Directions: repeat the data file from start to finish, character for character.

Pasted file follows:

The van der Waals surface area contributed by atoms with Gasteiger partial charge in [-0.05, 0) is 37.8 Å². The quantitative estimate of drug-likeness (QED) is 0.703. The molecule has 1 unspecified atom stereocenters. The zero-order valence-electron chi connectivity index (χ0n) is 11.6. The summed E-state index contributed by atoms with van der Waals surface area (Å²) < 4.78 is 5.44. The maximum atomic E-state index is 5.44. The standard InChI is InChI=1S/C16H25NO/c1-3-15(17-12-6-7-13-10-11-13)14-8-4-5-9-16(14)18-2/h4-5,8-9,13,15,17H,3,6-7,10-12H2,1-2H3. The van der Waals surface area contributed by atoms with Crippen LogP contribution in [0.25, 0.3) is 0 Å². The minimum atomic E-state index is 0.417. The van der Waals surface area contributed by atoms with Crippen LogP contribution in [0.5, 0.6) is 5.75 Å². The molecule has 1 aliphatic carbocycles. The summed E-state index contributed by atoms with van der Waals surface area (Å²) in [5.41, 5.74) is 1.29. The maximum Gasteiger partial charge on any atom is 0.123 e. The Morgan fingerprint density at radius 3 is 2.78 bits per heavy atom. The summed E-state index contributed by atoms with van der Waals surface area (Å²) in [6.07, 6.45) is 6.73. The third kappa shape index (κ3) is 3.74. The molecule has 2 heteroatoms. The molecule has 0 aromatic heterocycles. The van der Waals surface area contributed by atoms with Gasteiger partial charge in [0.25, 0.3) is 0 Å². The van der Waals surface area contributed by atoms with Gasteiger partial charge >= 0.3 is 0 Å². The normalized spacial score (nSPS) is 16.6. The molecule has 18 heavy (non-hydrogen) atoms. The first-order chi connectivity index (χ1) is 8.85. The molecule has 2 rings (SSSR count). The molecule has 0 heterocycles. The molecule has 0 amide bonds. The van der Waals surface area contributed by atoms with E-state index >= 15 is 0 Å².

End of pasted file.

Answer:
The van der Waals surface area contributed by atoms with Gasteiger partial charge in [-0.05, 0) is 37.8 Å². The quantitative estimate of drug-likeness (QED) is 0.703. The molecule has 1 unspecified atom stereocenters. The zero-order valence-electron chi connectivity index (χ0n) is 11.6. The summed E-state index contributed by atoms with van der Waals surface area (Å²) < 4.78 is 5.44. The maximum atomic E-state index is 5.44. The standard InChI is InChI=1S/C16H25NO/c1-3-15(17-12-6-7-13-10-11-13)14-8-4-5-9-16(14)18-2/h4-5,8-9,13,15,17H,3,6-7,10-12H2,1-2H3. The van der Waals surface area contributed by atoms with Crippen LogP contribution in [0.25, 0.3) is 0 Å². The minimum atomic E-state index is 0.417. The van der Waals surface area contributed by atoms with Crippen LogP contribution in [0.5, 0.6) is 5.75 Å². The molecule has 1 aliphatic carbocycles. The summed E-state index contributed by atoms with van der Waals surface area (Å²) in [5.41, 5.74) is 1.29. The maximum Gasteiger partial charge on any atom is 0.123 e. The Morgan fingerprint density at radius 3 is 2.78 bits per heavy atom. The summed E-state index contributed by atoms with van der Waals surface area (Å²) in [6.07, 6.45) is 6.73. The third kappa shape index (κ3) is 3.74. The molecule has 2 heteroatoms. The molecule has 0 aromatic heterocycles. The van der Waals surface area contributed by atoms with Gasteiger partial charge in [0.25, 0.3) is 0 Å². The van der Waals surface area contributed by atoms with Gasteiger partial charge >= 0.3 is 0 Å². The normalized spacial score (nSPS) is 16.6. The molecule has 18 heavy (non-hydrogen) atoms. The first-order chi connectivity index (χ1) is 8.85. The molecule has 2 rings (SSSR count). The molecule has 0 heterocycles. The molecule has 0 amide bonds. The van der Waals surface area contributed by atoms with E-state index >= 15 is 0 Å².